Researchers find that asthma does not increase the severity of covid-19

How are people with compromised respiratory systems affected by covid-19? Well, this research which studied asthma patients has pertinent answers.
asthma and covid
Research reveals asthma does not seem to increase the risk of covid-19. Image Courtesy: Shutterstock
Team Health Shots Updated: 13 Oct 2023, 16:44 pm IST
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A team of Rutgers researchers suggest that asthma does not increase your risk of contracting covid-19 or influence its severity. This research was recently published in the Journal of Allergy and Clinical Immunology.

Reynold A Panettieri Jr., a pulmonary critical care physician and director of the Rutgers Institute for Translational Medicine and Science and co-author of the paper says: “Older age and conditions such as heart disease, high blood pressure, chronic obstructive pulmonary disease, diabetes and obesity are reported risk factors for the development and progression of covid-19.”

“However, people with asthma—even those with diminished lung function who are being treated to manage asthmatic inflammation—seem to be no worse affected by SARS-CoV-2 than a non-asthmatic person. There is limited data as to why this is the case—if it is physiological or a result of the treatment to manage the inflammation,” he added.

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Asthma doesn’t increase the risk of covid-19 . Image courtesy: Shutterstock

How is SARS-CoV-2 awareness going to affect the health of people with asthma?
As the news draws our attention to the effects of covid-19 in vulnerable populations, those with asthma may become hyper-vigilant about personal hygiene and social distancing. Those who have voluntarily quarantined themselves are not as exposed to seasonal triggers that include allergens or respiratory viruses. This helps ensure asthma control.

People are also being more attentive to taking their asthma medication during the pandemic and this can prove to contribute to their overall health.

What could be the effects of asthma medicines on covid-19 outcomes?
Inhaled corticosteroids, which are commonly used to protect against asthma attacks, also may reduce the virus’ ability to establish an infection. However, studies also suggest that these steroids may lead to a decline in the body’s immune response and further deterioration of inflammatory response.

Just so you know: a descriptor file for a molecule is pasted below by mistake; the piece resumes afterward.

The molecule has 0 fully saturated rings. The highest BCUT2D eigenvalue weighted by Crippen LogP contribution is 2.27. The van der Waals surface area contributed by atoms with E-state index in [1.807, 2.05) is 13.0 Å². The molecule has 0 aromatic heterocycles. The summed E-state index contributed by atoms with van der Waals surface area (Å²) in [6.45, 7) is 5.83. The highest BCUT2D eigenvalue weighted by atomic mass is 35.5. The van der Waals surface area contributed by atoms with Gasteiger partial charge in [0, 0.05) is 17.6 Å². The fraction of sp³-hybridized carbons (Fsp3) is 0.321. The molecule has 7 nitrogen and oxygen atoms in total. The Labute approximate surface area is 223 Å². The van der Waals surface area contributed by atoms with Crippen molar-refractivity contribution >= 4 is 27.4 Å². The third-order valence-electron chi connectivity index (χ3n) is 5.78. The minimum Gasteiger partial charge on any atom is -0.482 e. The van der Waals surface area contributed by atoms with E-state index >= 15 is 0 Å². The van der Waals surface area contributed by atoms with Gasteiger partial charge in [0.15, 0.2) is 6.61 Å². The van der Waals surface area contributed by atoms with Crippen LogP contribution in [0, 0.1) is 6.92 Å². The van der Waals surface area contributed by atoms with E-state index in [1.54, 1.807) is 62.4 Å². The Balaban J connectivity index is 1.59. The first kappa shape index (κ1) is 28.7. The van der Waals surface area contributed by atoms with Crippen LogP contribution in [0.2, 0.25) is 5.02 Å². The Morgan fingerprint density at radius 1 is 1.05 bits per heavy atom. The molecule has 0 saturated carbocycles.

Steroids could also delay the clearing of the SARS and MERS virus (which happen to be similar to SARS-CoV-2) from the respiratory tract and thus may worsen covid-19 outcomes.

Future studies need to answer questions about the effects of inhaled steroids in patients with asthma or allergies. Whether it would lead to an increase or decrease in the risks of SARS-CoV-2 infection and whether these effects will differ depending upon the type of steroid being consumed.

Lung damage may be inevitable in covid-19. Image courtesy: Shutterstock

Does age play a role in asthma patients’ reaction to exposure to the virus?
A person’s susceptibility to covid-19 and the severity of infection magnifies with age. Most asthma sufferers tend to be younger than those who are with reported high-risk conditions.

Children and young adults with asthma suffer mainly from allergic inflammation. On the other hand, older adults who experience the same type of airway inflammation can also suffer from eosinophilic asthma, which is a more severe form.

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In cases as such, people experience abnormally high levels of a type of white blood cell that helps the body fight infection, which can cause inflammation in the airways, sinuses, nasal passages and lower respiratory tract, potentially making them more at risk for a serious case of covid-19.

Additionally, an enzyme attached to the cell membranes in the lungs, arteries, heart, kidney and intestines that have been shown to be an entry point for SARS-CoV-2 into cells multiplies in response to the virus. The presence of this enzyme can also prove to be beneficial in clearing other respiratory viruses, more so in children. How SARS-CoV-2 infects people with asthma affected by this enzyme is yet to be made clear.

An asthmatic and a non-asthmatic person are equally at risk of the disease. Image courtesy: Shutterstock

What could increase a person with asthma’s risk of infection?
If SARS-CoV-2 is a disease that causes dysfunction in the cells that line blood vessels throughout the body, then diabetes, heart disease, obesity and other diseases associated with this condition may make people more susceptible to the virus than those who are asthmatic.

However, older people with asthma who also tend to have high blood pressure, diabetes or heart disease may have to face increased risks of covid-19 as compared to non-asthmatics with those conditions.

(With inputs from ANI)

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